When you merge the narratives of Batman Vol. 2 and We Are Robin together—and you should because they literally GO TOGETHER to tell the complete story—you have an Alfred who vehemently doesn’t want to put Bruce back in danger (in Snyder’s Batman), but who simultaneously arms and trains dozens of youngsters he doesn’t know to go into that very same danger zone (in Bermejo’s We Are Robin). The only other place on the web besides disCONTINUITY that has touched on the problems spawned by this brutal contradiction is the brilliant Tumblr blog “Next Stop: Immolation Station.” That’s just two sites (as far as I am aware), so it just goes to show that this aspect of continuity gets almost little to no attention even though it’s pretty damn important.
Maybe you could play Devil’s Advocate and argue that Alfred’s mentality changed somewhat following both the death of Troy Walker and the “Robin War,” meaning that Alfred’s stance on how to act after Bruce’s amnesia changes due to the pressure he is under. But a major fact that nullifies the Devil’s Advocation is that Alfred covertly supports—and, by default, encourages—the former Robin Gang members, again many of whom are products of a very low socioeconomic class, all throughout Snyder’s entire run. This paints a very offensive picture, where a super-privileged White vigilante opts to step out of the line of fire and substitute Child Soldiers of Color instead. How was this seemingly glaring ugliness allowed to appear in the pages of DC Comics? As always, it has everything to do with bad continuity—with writers and editors not communicating with each other.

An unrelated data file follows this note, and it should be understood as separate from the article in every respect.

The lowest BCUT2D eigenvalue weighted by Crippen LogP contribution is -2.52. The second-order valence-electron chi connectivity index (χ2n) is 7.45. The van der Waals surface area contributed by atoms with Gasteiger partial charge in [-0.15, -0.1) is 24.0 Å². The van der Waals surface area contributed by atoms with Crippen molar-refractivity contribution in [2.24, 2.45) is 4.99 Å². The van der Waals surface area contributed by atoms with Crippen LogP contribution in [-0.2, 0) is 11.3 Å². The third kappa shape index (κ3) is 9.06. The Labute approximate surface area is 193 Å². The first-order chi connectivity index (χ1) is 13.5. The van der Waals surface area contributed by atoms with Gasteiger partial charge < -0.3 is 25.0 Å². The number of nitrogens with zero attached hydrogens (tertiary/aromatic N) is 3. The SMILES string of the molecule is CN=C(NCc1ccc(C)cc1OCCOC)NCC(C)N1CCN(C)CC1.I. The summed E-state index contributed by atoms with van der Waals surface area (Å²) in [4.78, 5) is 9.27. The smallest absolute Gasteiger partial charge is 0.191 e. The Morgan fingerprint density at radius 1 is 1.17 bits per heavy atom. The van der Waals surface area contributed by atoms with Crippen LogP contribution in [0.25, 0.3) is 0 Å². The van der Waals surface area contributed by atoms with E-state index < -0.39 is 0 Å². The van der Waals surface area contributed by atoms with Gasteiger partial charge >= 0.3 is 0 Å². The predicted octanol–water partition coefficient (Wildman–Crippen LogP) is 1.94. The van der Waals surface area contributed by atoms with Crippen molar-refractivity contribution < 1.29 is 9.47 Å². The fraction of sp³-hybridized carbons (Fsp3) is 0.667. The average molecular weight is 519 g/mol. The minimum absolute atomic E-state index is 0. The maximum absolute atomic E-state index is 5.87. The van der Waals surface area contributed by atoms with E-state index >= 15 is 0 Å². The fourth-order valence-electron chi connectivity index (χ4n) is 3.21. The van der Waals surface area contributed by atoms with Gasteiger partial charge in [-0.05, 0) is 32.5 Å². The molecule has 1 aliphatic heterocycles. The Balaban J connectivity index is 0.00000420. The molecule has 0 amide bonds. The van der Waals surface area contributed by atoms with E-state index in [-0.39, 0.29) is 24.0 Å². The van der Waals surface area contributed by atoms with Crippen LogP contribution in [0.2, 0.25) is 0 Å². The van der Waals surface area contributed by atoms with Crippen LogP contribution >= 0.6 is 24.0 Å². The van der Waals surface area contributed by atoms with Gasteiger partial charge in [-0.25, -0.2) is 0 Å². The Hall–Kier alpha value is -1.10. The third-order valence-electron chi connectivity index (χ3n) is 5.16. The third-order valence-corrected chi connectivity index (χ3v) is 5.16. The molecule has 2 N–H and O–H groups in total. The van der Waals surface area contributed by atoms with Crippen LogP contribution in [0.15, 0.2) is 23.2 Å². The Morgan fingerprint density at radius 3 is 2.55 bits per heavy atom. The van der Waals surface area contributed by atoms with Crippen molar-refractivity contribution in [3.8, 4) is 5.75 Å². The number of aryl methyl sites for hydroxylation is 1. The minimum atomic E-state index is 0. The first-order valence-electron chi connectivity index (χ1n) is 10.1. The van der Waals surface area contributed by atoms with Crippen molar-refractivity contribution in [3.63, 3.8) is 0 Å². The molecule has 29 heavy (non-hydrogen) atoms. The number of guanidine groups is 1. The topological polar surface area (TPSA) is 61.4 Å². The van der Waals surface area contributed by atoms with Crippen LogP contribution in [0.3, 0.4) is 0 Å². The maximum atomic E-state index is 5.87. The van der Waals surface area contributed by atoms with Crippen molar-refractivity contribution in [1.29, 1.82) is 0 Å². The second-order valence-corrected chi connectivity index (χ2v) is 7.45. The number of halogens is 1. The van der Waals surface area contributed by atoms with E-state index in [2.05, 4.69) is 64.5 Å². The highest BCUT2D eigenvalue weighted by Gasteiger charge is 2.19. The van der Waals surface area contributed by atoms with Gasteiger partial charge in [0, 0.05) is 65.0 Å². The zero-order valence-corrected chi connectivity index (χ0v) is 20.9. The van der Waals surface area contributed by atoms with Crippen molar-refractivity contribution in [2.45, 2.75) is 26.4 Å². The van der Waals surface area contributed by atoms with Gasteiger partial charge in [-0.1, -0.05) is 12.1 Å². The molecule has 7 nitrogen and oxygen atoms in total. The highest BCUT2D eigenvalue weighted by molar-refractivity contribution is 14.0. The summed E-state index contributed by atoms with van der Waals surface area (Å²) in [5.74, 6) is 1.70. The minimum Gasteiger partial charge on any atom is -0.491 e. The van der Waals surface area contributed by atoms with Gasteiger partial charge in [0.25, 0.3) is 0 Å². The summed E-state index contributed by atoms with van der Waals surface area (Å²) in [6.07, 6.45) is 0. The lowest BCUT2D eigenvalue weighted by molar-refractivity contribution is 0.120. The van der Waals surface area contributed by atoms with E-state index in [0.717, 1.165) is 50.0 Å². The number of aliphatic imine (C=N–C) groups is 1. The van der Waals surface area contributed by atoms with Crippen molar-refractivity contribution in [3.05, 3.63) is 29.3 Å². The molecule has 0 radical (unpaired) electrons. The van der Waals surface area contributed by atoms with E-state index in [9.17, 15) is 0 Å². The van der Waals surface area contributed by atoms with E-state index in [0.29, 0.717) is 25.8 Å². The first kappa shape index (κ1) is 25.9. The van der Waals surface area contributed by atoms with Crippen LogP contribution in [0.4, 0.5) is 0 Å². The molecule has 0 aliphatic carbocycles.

The story of Bruce having lost his memories and Alfred deciding how to deal with it is a complicated tale that can be told from many different angles. Here we have two very distinct directions from two very different but clearly talented writers. Alfred is a beast of a certain nature in Snyder’s story arc whereas he is quite the opposite in Bermejo’s story arc. Snyder’s Alfred is the loving father figure with a desperate but pure heart. Bermejo’s Alfred is the stalwart defender of the city, dedicated to the cause of a fallen comrade. These two versions of Alfred are both correct versions of the character based upon what we’ve come to know over the course of decades. So neither Snyder nor Bermejo are at fault for highlighting those traits specifically. Snyder’s and Bermejo’s stories, when they stand alone, are actually both very compelling, especially when it comes to Alfred’s emotional plight. But when the two versions align as part of the same post-“Endgame” narrative, not only do characterization contradictions arise, something much more disconcerting occurs as well. Narratively speaking, the lack of communication between Snyder and Bermejo (and their editors) has turned the normally benevolent, paternal, and affable Alfred Pennyworth into a schizophrenic and deviously conniving Right Wing maniac. This hypocritical sick Army Dad needs to keep the fight alive at any cost and with any strangers that are willing (or persuadable), but he’ll be damned if it is his own kin’s flesh and blood being spilled out on the streets. But hey, Alfred’s an emotional fella who’s gone through a lot of shit, eh? Sheesh.